Tuesday, October 18, 2011
A '60s protester rejoices at "Occupy Wall Street"
I was a student protester in the late ’60s. My small cell of anti-war activists lived and breathed protest. It began in the last days of the civil rights movement—sit-ins, getting taunted, spit on, and threatened by football players and frat guys—but quickly shifted to the Vietnam War. The war was never-ending and the death toll was on the evening news every day.
“Why Are We In Vietnam?” Norman Mailer asked, and he provided the answer. It was our pride, our short-sightedness, our blindness to the greedy among us, our macho, parochial view of the world that saw or cared only for America—and America was these United States, not that Spanish-speaking part or Canada.
I was a student at East Carolina University, a school in North Carolina's poorest and blackest region, not the much-lauded (and certainly very fine) University of North Carolina-Chapel Hill, North Carolina State, or Duke, but the “other” school, the one that had to clamor and claw its way through a state General Assembly full of Chapel Hill-trained lawyers to attain its university status in 1967. So protest was in the air at ECU in the late 1960s. Not that everyone liked shaggy-haired anti-war protesters, some of whom stunk suspiciously of cannabis, and other sign-carriers who were either art or philosophy majors, and, well, just weird anyway.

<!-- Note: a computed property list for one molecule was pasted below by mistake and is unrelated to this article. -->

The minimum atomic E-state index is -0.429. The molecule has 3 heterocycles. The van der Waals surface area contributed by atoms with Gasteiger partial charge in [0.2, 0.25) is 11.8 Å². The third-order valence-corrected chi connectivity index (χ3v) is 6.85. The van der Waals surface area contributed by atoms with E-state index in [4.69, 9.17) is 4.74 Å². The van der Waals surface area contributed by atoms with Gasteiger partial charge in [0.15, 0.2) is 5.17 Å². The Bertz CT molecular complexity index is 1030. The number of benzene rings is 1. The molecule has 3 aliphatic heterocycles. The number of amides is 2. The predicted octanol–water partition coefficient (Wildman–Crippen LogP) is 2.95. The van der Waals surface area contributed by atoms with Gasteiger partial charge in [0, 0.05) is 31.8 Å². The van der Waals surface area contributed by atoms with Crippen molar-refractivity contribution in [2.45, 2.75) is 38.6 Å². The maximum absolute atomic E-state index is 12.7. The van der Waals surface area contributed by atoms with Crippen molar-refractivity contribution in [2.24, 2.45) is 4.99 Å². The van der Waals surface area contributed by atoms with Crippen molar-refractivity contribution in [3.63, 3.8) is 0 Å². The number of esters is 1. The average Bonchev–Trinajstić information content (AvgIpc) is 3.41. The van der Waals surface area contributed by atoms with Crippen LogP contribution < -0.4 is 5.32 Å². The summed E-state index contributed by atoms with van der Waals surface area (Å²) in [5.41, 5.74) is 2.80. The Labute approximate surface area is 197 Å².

It was intense, too intense, with lots of burn-out potential. We devoured Soul on Ice, The Wretched of the Earth, and I.F. Stone, talked "movement" endlessly over pitchers of beer at the Rathskeller, planned and plotted the “revolution” that would change this country from a take-from-the-poor-and-give-to-the-rich war monger to something closer to what Jefferson envisioned. Despite protests, marches and sit-ins, however, the war wore on until its final, inglorious end. Before it was over, I was even drafted and sent to Vietnam myself—Canada was not an option—and when I got there, I found a whole new set of buddies who survived, like me, by simply accepting as best they could the theater of the absurd we had all entered.
So how wonderful and gratifying is it to this old ‘60s protester that the “Occupy Wall Street” protest has now spread from New York to across the nation and world? What do you think? Even the old, conservative South so scrutinized in this blog has joined in! From Raleigh, Memphis, and Shreveport to Jackson, Miss., and McAllen, Texas, Southerners are adding their voices to the chorus of protest against the plutocracy that has entrenched itself in this nation, corrupting and compromising Democrats as well as Republicans to the point that it is Wall Street that is served in today’s economy, not the 99 percent of the rest of us.
The glory of this protest is that labor unions are now marching side by side with students, professors, activists, and just plain folks who’ve had enough of give-to-the-rich politics. That’s what was sorely missing in the late ‘60s. Let’s hope Barack Obama is listening. I hope and think he is, but my friends will tell you I’m the last optimist in the room.
I haven’t marched yet in this protest, but I’ve contributed monetarily and spiritually, and I plan to march just as soon as I can. Can’t find those old protest signs anymore, but that’s all right. It’s a new day, even if it’s, in its heart of hearts, the same protest.